Recently Mike Orzen and I (Tracey) wrote a Post about the importance of developing your five senses when going to the Gemba—of tapping into the full spectrum of “sense” so as to grasp a deeper awareness of the work environment around us and to recognize the deep connection our senses create to it. To this thought we would actually include the value of intuition.
Now, our trainers would never allow us to totally put all our eggs in the intuition basket; but we suspect that if challenged they would concede that using gut feelings and other criteria that is not precisely defined can still be extremely useful to confirm assumptions and hypotheses. You don’t always need scientific proof to confirm matters in our personal life. If for example I see clouds, the temperature drops, the wind increases and I smell moisture in the air, I don’t necessarily have to go much further than to know there is a high probability it is going to rain. But our intuition started well before that based on past experiences.
Most of us accept the common definition of intuition as: a) the ability to understand something immediately without the need for conscious reasoning, or b) a thing that one knows or considers likely from instinctive feeling rather than conscious reasoning.
So how does this thinking or feeling play out in our work life? Sometimes it means sensing that it will rain by filling in the gaps of what you can observe. Sometimes it could be misconstrued as our opinion or assumption, or as what some call “tribal knowledge”. Is this bad? It doesn’t have to be, it depends on how deep your awareness is to what is currently happening versus what should be happening and the measuring in between; also, how we confirm the instinctive feeling we have.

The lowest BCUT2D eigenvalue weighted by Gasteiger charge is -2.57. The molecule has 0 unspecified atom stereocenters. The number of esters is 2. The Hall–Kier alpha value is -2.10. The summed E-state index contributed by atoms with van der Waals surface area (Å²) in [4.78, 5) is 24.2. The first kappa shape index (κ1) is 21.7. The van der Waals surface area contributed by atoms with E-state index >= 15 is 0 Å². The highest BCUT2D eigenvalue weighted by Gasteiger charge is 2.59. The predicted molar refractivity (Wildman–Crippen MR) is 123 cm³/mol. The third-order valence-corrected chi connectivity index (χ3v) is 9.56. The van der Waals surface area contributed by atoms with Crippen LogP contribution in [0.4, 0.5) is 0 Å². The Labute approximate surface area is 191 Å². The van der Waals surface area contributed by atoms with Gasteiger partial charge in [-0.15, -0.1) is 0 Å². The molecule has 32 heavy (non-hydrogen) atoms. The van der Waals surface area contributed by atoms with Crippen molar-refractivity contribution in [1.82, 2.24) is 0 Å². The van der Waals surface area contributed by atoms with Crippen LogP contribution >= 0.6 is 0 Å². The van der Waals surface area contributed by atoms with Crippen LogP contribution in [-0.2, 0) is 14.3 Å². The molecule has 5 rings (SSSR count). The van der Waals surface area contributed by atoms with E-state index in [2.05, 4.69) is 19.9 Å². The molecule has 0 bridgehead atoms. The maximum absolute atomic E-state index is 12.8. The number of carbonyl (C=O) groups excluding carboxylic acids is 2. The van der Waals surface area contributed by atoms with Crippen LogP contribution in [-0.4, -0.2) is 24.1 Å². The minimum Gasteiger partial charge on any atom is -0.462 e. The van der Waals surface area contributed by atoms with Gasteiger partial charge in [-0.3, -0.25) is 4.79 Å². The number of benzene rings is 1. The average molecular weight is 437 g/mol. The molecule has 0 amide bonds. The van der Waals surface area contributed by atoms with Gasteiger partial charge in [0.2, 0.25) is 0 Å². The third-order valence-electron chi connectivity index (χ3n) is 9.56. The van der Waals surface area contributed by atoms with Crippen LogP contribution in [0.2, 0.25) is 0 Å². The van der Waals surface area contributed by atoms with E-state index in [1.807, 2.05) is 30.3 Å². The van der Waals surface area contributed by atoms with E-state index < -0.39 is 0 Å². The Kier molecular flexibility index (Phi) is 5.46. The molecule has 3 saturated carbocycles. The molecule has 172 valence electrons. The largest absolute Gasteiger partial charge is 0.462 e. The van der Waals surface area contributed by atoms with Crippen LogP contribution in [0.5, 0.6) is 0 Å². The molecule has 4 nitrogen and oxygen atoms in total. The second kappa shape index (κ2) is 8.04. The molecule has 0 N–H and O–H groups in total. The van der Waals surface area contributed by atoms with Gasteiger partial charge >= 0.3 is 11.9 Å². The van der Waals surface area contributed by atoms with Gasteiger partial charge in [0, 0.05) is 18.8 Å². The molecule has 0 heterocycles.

“We encourage each person to learn to trust their intuition enough to see through the process each day to ensure the purpose and accountability for standards and why we have them is known and bought into, not just a suggestion to do.”When we go to see at the Gemba we always try to understand the purpose of why we are there. We believe that the intent of our work goes well beyond just a stroll through the area to be seen, or a visit to a KPI board as a leader or influencer. We are there to develop the awareness or intuition in ourselves, and then to condition the people we work for (servant leadership context) to also develop the ability to use their intuition to sense problems before they happen. This is another way of saying to be more leading than lagging with problems.
Something that Ernie learned from his trainer that he teaches within our Gemba course is an intuitive knack called “seeing through the process”. He refers to it as a form of intuition. The counterintuitive part is that the thinking behind it resides in strong standardization (i.e. making precise elements of work clearly visible and know by all). It’s about being sufficiently present at the process (and this does not have to be manufacturing) daily to know the correct motions/movements of the person doing the work.